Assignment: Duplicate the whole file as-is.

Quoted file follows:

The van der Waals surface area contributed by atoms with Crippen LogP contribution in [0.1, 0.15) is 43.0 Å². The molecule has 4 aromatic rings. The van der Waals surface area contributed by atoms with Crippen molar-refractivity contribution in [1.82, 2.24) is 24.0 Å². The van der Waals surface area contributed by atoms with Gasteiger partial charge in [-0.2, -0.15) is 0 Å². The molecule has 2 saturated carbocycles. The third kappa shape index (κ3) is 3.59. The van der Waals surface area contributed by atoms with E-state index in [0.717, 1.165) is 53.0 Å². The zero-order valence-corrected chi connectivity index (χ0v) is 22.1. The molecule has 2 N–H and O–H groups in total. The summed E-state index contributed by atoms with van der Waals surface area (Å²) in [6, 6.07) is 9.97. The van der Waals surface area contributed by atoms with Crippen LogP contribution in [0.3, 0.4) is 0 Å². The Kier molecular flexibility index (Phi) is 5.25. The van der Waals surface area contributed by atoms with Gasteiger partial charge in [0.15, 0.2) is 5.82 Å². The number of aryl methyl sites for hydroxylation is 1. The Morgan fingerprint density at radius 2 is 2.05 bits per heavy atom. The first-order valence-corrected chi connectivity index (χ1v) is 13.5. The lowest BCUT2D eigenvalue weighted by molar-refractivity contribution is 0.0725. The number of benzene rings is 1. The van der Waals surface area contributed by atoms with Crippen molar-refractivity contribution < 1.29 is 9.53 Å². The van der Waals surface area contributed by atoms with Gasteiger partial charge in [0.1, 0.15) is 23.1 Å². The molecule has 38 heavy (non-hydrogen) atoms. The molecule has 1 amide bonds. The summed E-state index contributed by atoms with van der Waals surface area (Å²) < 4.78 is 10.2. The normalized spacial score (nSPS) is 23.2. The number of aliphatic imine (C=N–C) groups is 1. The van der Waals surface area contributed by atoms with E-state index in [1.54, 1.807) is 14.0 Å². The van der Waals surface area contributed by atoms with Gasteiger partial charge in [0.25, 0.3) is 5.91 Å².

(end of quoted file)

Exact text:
The van der Waals surface area contributed by atoms with Crippen LogP contribution in [0.1, 0.15) is 43.0 Å². The molecule has 4 aromatic rings. The van der Waals surface area contributed by atoms with Crippen molar-refractivity contribution in [1.82, 2.24) is 24.0 Å². The van der Waals surface area contributed by atoms with Gasteiger partial charge in [-0.2, -0.15) is 0 Å². The molecule has 2 saturated carbocycles. The third kappa shape index (κ3) is 3.59. The van der Waals surface area contributed by atoms with E-state index in [0.717, 1.165) is 53.0 Å². The zero-order valence-corrected chi connectivity index (χ0v) is 22.1. The molecule has 2 N–H and O–H groups in total. The summed E-state index contributed by atoms with van der Waals surface area (Å²) in [6, 6.07) is 9.97. The van der Waals surface area contributed by atoms with Crippen LogP contribution in [0.3, 0.4) is 0 Å². The Kier molecular flexibility index (Phi) is 5.25. The van der Waals surface area contributed by atoms with Gasteiger partial charge in [0.15, 0.2) is 5.82 Å². The number of aryl methyl sites for hydroxylation is 1. The Morgan fingerprint density at radius 2 is 2.05 bits per heavy atom. The first-order valence-corrected chi connectivity index (χ1v) is 13.5. The lowest BCUT2D eigenvalue weighted by molar-refractivity contribution is 0.0725. The number of benzene rings is 1. The van der Waals surface area contributed by atoms with Crippen molar-refractivity contribution < 1.29 is 9.53 Å². The van der Waals surface area contributed by atoms with Gasteiger partial charge in [0.1, 0.15) is 23.1 Å². The molecule has 38 heavy (non-hydrogen) atoms. The molecule has 1 amide bonds. The summed E-state index contributed by atoms with van der Waals surface area (Å²) < 4.78 is 10.2. The normalized spacial score (nSPS) is 23.2. The number of aliphatic imine (C=N–C) groups is 1. The van der Waals surface area contributed by atoms with E-state index in [1.54, 1.807) is 14.0 Å². The van der Waals surface area contributed by atoms with Gasteiger partial charge in [0.25, 0.3) is 5.91 Å².